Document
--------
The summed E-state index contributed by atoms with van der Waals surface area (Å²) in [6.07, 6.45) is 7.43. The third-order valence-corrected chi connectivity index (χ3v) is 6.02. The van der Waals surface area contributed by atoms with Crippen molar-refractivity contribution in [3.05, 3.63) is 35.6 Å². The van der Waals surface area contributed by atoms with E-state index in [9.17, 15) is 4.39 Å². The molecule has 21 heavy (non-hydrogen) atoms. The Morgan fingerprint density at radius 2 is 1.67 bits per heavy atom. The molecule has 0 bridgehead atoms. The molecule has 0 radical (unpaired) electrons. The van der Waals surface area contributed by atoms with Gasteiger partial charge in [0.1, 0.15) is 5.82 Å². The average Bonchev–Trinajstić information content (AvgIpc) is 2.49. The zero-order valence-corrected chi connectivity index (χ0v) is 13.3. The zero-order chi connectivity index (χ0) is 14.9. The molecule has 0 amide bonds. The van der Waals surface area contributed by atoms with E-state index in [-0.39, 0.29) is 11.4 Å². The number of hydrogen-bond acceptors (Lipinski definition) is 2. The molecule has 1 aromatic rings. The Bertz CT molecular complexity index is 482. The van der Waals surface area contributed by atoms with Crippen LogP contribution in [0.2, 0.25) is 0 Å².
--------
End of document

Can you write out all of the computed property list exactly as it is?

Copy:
The summed E-state index contributed by atoms with van der Waals surface area (Å²) in [6.07, 6.45) is 7.43. The third-order valence-corrected chi connectivity index (χ3v) is 6.02. The van der Waals surface area contributed by atoms with Crippen molar-refractivity contribution in [3.05, 3.63) is 35.6 Å². The van der Waals surface area contributed by atoms with E-state index in [9.17, 15) is 4.39 Å². The molecule has 21 heavy (non-hydrogen) atoms. The Morgan fingerprint density at radius 2 is 1.67 bits per heavy atom. The molecule has 0 bridgehead atoms. The molecule has 0 radical (unpaired) electrons. The van der Waals surface area contributed by atoms with Gasteiger partial charge in [0.1, 0.15) is 5.82 Å². The average Bonchev–Trinajstić information content (AvgIpc) is 2.49. The zero-order valence-corrected chi connectivity index (χ0v) is 13.3. The zero-order chi connectivity index (χ0) is 14.9. The molecule has 0 amide bonds. The van der Waals surface area contributed by atoms with E-state index in [-0.39, 0.29) is 11.4 Å². The number of hydrogen-bond acceptors (Lipinski definition) is 2. The molecule has 1 aromatic rings. The Bertz CT molecular complexity index is 482. The van der Waals surface area contributed by atoms with Crippen LogP contribution in [0.2, 0.25) is 0 Å².